Smokeless tobacco marketing towards tweens
Smokeless tobacco is making a comeback.
Gone are the days of the small circular tin holding chewing tobacco or dip. Now there are new-shaped tins, similar to an Altoid mint box, that contain nicotine-filled “mints” that are being marketed towards the younger crowd, typically children ages 11-13.
“When you are 11, 12, 13 years old, you think I’ll try this, how bad can it be,” said Judith Coykendall, program manager at Seven Hills Behavioral Health of New Bedford, Mass.
“When you do use tobacco at an early age, you are more likely to become addicted to alcohol and cocaine later on. It opens up the addiction pathway.”
And it’s not just nicotine mints making a presence with the tween crowd. There is chewing gum laced with nicotine, blunt cigars that are fruity flavored, electronic cigarettes and teabags kids suck on called “Snus.”
Nationally, the number of youths smoking cigarettes has gone down, but the number of youths using smokeless tobacco has gone up, Coykendall said.
“This is another area of substance abuse that is coming up for kids,” said Patricia Harrison, Mansfield Public Schools Nurse Leader.
What concerns Coykendall is that the FDA has not approved these products. There are no labels outlining what is in them.
“We don’t know the levels of nicotine in them or what chemicals exist,” she said. “Its very dangerous for them to be swallowing.”
There is documentation of students being sent to emergency rooms after using smokeless tobacco. Symptoms in those cases included sweating, high blood pressure and nausea, Coykendall said.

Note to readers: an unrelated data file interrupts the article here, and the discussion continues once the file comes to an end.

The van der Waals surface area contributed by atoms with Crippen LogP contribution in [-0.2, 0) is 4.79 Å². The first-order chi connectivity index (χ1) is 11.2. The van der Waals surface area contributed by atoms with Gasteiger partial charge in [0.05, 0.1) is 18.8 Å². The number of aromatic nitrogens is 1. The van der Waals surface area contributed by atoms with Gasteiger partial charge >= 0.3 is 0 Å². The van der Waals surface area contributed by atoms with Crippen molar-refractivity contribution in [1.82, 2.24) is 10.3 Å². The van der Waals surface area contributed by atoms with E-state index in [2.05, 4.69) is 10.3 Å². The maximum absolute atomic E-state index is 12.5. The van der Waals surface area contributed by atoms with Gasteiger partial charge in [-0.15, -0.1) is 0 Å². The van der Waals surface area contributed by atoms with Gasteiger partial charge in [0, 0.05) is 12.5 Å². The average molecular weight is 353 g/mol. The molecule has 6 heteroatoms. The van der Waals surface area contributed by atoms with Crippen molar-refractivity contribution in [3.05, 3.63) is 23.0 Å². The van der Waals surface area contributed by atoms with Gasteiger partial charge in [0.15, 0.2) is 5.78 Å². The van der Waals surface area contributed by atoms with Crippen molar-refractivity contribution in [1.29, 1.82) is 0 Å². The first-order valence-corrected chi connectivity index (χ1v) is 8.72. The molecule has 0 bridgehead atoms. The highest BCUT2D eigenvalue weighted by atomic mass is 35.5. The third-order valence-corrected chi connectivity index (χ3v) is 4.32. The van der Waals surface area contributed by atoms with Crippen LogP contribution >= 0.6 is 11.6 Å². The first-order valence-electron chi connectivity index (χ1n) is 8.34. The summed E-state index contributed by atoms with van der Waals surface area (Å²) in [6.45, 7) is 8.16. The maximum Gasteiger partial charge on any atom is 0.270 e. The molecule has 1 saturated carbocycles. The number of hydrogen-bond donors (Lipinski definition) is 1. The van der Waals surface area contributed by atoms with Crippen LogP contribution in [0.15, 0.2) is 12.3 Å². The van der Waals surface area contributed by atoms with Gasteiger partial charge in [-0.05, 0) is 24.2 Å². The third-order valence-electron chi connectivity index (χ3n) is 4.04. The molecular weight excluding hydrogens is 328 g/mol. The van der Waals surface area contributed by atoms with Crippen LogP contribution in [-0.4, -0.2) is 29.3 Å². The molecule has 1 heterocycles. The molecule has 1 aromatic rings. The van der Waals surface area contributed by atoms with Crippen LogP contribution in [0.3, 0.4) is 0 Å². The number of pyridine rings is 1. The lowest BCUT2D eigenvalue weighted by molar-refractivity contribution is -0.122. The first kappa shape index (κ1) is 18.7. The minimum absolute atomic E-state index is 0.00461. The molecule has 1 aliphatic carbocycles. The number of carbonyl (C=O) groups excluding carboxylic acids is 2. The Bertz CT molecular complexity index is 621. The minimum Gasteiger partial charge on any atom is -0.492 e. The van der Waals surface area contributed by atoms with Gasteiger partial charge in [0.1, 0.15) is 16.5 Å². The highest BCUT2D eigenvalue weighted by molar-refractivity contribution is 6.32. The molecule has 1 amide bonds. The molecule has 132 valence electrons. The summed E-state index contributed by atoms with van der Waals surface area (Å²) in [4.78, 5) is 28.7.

“Nicotine is a vassal constrictor, people have heart attacks and stroke and can die from using nicotine, even for young kids, especially if you have a heart abnormality,” said Coykendall.
Coykendall said tobacco companies are packaging these items with the intent to lure in younger customers.
“They are looking for new customers and definitely gearing these products towards young kids,” Coykendall said.
When giving presentations, she brings examples with her to show parents what the smokeless tobacco products look like.
“Parents say if I looked into my child’s backpack, I would have thought it was candy,” Coykendall said. “The mints look like Tic Tacs, and the blunt cigars look like Fruit Roll-Ups.”
Another area that bothers Coykendall is the cost to purchase the products.
“The flavored cigars are 69 to 89 cents, they are kid-price sensitive,” she said. “That’s less expensive than a pack of gum or a bag of chips.”
And while these products legally are not supposed to be sold to minors, unlike alcohol, the underage purchaser does not get in trouble, only the storeowner.
“If a kid goes into the store and buys them, the store gets fined. There is no penalty for kids who buy them,” Harrison said.
Marilyn Edge, director of the Tobacco and Alcohol Prevention Collaboration in Western Bristol County and Foxborough, Mass., gave two presentations last school year to both parents and students in area schools.
Part of her job is to bring awareness, and like Coykendall, emphasized how these new products can have lasting and addictive effects.
“These alternative tobacco products relate to other drugs and drug paraphernalia down the road,” Edge said.
Both health professionals want to educate and make parents aware that these products exist and can be harmful.
“They are targeting kids with flashy wrappers and fun flavors,” Coykendall said. “It’s cheaper than marijuana and easier to get than alcohol. Using these products at an early age makes you more likely to develop life-long, unhealthy and dangerous addictions.”